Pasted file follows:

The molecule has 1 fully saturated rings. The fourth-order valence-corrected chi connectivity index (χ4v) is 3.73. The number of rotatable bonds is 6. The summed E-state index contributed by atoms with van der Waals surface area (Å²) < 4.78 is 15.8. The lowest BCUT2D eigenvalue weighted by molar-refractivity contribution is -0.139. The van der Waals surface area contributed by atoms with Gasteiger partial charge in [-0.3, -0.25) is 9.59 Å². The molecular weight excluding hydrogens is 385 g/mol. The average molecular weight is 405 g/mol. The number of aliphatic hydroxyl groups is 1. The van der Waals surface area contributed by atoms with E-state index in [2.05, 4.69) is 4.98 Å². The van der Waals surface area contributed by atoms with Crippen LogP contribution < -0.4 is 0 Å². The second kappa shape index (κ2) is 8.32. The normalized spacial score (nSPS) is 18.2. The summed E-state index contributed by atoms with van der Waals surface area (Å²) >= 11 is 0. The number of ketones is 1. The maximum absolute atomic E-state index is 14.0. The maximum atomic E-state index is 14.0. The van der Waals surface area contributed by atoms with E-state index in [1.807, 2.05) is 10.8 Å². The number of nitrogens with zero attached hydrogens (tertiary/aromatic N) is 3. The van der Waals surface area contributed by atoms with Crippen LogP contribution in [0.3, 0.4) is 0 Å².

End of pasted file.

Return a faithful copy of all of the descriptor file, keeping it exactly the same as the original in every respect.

The molecule has 1 fully saturated rings. The fourth-order valence-corrected chi connectivity index (χ4v) is 3.73. The number of rotatable bonds is 6. The summed E-state index contributed by atoms with van der Waals surface area (Å²) < 4.78 is 15.8. The lowest BCUT2D eigenvalue weighted by molar-refractivity contribution is -0.139. The van der Waals surface area contributed by atoms with Gasteiger partial charge in [-0.3, -0.25) is 9.59 Å². The molecular weight excluding hydrogens is 385 g/mol. The average molecular weight is 405 g/mol. The number of aliphatic hydroxyl groups is 1. The van der Waals surface area contributed by atoms with E-state index in [2.05, 4.69) is 4.98 Å². The van der Waals surface area contributed by atoms with Crippen LogP contribution < -0.4 is 0 Å². The second kappa shape index (κ2) is 8.32. The normalized spacial score (nSPS) is 18.2. The summed E-state index contributed by atoms with van der Waals surface area (Å²) >= 11 is 0. The number of ketones is 1. The maximum absolute atomic E-state index is 14.0. The maximum atomic E-state index is 14.0. The van der Waals surface area contributed by atoms with E-state index in [1.807, 2.05) is 10.8 Å². The number of nitrogens with zero attached hydrogens (tertiary/aromatic N) is 3. The van der Waals surface area contributed by atoms with Crippen LogP contribution in [0.3, 0.4) is 0 Å².